When a group of organ lovers decide to restore a historical organ in their town, the most common way to spread the word about the project in hope of finding financial support is to let the world know about it. Social media is at the core of this strategy.
Often organizers reach out to specific people who have a following and ask to promote the project to anybody who might be interested in supporting it. This, however, rarely works because the person whom they are contacting should have the high degree of trust in the person who asks for a favor. More often than not, this person doesn't even know the organizer. There is no trust involved here.
A better way for the organizer would be to contact some people who actually want to hear from him/her about the project regularly. A group of true fans who can't live without you.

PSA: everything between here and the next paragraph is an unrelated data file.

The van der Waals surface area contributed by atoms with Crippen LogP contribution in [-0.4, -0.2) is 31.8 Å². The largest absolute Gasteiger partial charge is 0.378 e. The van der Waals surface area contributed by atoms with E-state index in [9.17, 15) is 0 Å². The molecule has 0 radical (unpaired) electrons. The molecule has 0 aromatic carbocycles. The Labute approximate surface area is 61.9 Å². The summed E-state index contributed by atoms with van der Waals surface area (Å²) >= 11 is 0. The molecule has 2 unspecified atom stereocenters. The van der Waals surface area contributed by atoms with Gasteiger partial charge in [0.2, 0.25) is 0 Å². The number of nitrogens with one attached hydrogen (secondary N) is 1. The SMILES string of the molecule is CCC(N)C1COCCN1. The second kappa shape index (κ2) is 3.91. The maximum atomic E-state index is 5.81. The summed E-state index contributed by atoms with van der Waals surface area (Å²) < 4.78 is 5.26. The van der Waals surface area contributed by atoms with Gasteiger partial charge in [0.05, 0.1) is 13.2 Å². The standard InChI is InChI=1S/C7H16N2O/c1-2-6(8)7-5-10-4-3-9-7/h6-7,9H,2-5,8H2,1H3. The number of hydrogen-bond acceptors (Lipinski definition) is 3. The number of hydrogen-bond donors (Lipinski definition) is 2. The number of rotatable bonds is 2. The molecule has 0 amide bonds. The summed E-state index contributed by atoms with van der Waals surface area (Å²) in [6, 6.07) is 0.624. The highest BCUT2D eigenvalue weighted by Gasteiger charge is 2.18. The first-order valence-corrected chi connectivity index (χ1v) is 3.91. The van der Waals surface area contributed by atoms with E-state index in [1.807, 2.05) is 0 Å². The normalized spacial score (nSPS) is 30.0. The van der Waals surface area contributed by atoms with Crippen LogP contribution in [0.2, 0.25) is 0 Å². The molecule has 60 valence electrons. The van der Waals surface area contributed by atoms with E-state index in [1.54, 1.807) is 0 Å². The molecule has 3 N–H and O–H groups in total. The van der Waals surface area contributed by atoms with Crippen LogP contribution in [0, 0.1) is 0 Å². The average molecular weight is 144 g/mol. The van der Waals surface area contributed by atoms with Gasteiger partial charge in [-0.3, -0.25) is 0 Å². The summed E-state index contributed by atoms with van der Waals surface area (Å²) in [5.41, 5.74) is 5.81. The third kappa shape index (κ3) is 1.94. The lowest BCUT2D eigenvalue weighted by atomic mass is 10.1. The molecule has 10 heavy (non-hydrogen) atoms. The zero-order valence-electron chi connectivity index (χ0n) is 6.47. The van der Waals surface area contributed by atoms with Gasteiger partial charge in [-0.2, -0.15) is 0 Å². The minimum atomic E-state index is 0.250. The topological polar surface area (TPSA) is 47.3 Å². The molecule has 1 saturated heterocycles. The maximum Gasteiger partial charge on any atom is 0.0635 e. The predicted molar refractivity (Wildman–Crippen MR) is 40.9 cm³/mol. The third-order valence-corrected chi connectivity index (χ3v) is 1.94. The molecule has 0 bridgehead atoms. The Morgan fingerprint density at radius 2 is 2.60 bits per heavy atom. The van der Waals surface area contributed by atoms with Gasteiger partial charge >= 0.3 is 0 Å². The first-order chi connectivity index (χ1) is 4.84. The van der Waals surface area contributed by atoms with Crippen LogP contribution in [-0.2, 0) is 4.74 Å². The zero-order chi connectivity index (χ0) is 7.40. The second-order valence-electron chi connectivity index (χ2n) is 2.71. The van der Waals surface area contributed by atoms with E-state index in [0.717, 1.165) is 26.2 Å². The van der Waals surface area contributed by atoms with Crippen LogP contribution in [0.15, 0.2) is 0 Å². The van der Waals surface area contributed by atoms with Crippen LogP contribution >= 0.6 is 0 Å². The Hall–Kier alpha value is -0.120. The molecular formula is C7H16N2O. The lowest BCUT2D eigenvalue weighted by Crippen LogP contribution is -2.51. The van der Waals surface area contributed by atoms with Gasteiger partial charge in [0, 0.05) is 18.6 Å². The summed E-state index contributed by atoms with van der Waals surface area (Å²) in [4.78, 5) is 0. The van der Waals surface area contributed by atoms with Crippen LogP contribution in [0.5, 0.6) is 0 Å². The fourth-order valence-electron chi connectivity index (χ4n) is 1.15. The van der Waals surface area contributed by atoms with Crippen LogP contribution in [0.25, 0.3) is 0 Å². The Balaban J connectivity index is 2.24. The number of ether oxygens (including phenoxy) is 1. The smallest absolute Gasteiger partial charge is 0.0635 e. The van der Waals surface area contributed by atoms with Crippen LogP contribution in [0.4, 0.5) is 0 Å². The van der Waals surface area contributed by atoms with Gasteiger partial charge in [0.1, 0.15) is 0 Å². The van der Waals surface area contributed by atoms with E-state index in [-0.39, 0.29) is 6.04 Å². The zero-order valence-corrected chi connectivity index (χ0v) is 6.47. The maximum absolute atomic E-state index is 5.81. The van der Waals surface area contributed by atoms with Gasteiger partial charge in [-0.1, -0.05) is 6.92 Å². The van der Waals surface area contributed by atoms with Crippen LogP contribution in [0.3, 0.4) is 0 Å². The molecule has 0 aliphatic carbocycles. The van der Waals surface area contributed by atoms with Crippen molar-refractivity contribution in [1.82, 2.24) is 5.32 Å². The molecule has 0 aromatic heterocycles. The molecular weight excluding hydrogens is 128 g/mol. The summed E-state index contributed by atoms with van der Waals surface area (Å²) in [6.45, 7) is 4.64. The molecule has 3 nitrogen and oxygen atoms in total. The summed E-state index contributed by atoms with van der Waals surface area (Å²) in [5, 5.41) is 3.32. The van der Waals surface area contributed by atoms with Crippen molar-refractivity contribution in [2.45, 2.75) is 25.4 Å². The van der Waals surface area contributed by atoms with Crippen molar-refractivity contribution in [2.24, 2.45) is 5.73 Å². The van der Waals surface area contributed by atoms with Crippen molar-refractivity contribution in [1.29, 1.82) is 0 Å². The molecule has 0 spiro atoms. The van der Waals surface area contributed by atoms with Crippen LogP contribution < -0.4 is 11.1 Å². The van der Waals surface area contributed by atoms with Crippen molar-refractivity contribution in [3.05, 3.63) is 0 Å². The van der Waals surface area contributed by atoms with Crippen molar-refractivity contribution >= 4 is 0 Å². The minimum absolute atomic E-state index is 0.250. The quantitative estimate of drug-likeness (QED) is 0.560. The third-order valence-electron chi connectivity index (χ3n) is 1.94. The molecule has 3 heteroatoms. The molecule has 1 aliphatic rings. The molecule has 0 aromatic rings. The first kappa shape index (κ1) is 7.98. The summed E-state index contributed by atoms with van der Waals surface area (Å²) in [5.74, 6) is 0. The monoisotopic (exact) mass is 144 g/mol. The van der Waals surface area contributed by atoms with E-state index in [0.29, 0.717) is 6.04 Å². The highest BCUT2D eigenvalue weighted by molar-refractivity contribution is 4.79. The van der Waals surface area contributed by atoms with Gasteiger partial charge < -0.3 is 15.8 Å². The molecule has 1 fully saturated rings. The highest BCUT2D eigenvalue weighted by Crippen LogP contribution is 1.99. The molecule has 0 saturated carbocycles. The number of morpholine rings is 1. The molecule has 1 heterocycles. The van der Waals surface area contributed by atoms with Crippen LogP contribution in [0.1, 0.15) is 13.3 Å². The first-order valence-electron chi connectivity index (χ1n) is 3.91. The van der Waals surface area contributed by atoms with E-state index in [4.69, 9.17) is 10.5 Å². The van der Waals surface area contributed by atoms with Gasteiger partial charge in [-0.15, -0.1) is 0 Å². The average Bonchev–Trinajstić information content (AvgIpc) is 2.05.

If your message doesn't spread, it means either your message doesn't resonate or they are not the right people for you. Then change the message or find different people.
Start by being persistently generous to your audience because in today's world generosity and persistence create value which leads to trust.
Trust is not the right. It's a privilege which you have to earn.
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Drs. Vidas Pinkevicius and Ausra Motuzaite-Pinkeviciene
Organists of Vilnius University , creators of Secrets of Organ Playing.
Don't have an organ at home?
Download paper manuals and pedals, print them out, cut the white spaces, tape the sheets together and you'll be ready to practice anywhere where is a desk and floor. Make sure you have a higher chair.